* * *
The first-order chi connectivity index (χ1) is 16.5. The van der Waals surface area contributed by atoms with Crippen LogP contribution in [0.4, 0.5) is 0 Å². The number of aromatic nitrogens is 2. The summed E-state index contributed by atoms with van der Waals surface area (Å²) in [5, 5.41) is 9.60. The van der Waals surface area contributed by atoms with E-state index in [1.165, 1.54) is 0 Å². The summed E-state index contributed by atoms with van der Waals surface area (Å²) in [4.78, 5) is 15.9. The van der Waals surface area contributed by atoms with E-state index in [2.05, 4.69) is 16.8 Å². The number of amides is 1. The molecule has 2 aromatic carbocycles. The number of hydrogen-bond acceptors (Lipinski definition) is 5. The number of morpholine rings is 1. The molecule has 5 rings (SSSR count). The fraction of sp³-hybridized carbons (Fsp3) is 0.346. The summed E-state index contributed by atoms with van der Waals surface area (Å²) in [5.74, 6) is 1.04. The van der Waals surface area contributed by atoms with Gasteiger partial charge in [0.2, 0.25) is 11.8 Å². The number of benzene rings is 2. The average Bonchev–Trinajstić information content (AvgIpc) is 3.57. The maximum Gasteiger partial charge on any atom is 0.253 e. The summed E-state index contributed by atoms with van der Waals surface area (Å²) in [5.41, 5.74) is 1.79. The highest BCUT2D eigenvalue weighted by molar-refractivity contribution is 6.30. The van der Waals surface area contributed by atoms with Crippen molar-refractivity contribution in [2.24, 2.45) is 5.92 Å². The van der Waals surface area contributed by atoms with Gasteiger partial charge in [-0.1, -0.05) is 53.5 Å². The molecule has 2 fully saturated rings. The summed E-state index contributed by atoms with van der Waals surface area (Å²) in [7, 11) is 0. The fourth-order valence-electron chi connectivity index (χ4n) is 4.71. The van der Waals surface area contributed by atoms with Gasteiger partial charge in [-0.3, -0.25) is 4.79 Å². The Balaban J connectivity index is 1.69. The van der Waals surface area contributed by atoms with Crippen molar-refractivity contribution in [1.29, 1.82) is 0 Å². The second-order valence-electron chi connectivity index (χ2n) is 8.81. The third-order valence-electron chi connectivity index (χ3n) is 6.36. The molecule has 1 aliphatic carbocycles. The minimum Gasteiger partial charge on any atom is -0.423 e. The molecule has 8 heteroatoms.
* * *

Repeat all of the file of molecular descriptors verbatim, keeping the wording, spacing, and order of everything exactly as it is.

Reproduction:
The first-order chi connectivity index (χ1) is 16.5. The van der Waals surface area contributed by atoms with Crippen LogP contribution in [0.4, 0.5) is 0 Å². The number of aromatic nitrogens is 2. The summed E-state index contributed by atoms with van der Waals surface area (Å²) in [5, 5.41) is 9.60. The van der Waals surface area contributed by atoms with E-state index in [1.165, 1.54) is 0 Å². The summed E-state index contributed by atoms with van der Waals surface area (Å²) in [4.78, 5) is 15.9. The van der Waals surface area contributed by atoms with E-state index in [2.05, 4.69) is 16.8 Å². The number of amides is 1. The molecule has 2 aromatic carbocycles. The number of hydrogen-bond acceptors (Lipinski definition) is 5. The number of morpholine rings is 1. The molecule has 5 rings (SSSR count). The fraction of sp³-hybridized carbons (Fsp3) is 0.346. The summed E-state index contributed by atoms with van der Waals surface area (Å²) in [5.74, 6) is 1.04. The van der Waals surface area contributed by atoms with Gasteiger partial charge in [0.2, 0.25) is 11.8 Å². The number of benzene rings is 2. The average Bonchev–Trinajstić information content (AvgIpc) is 3.57. The maximum Gasteiger partial charge on any atom is 0.253 e. The summed E-state index contributed by atoms with van der Waals surface area (Å²) in [5.41, 5.74) is 1.79. The highest BCUT2D eigenvalue weighted by molar-refractivity contribution is 6.30. The van der Waals surface area contributed by atoms with Crippen molar-refractivity contribution in [2.24, 2.45) is 5.92 Å². The van der Waals surface area contributed by atoms with Gasteiger partial charge in [-0.1, -0.05) is 53.5 Å². The molecule has 2 fully saturated rings. The summed E-state index contributed by atoms with van der Waals surface area (Å²) in [7, 11) is 0. The fourth-order valence-electron chi connectivity index (χ4n) is 4.71. The van der Waals surface area contributed by atoms with Gasteiger partial charge in [-0.3, -0.25) is 4.79 Å². The Balaban J connectivity index is 1.69. The van der Waals surface area contributed by atoms with Crippen molar-refractivity contribution in [1.29, 1.82) is 0 Å². The second-order valence-electron chi connectivity index (χ2n) is 8.81. The third-order valence-electron chi connectivity index (χ3n) is 6.36. The molecule has 1 aliphatic carbocycles. The minimum Gasteiger partial charge on any atom is -0.423 e. The molecule has 8 heteroatoms.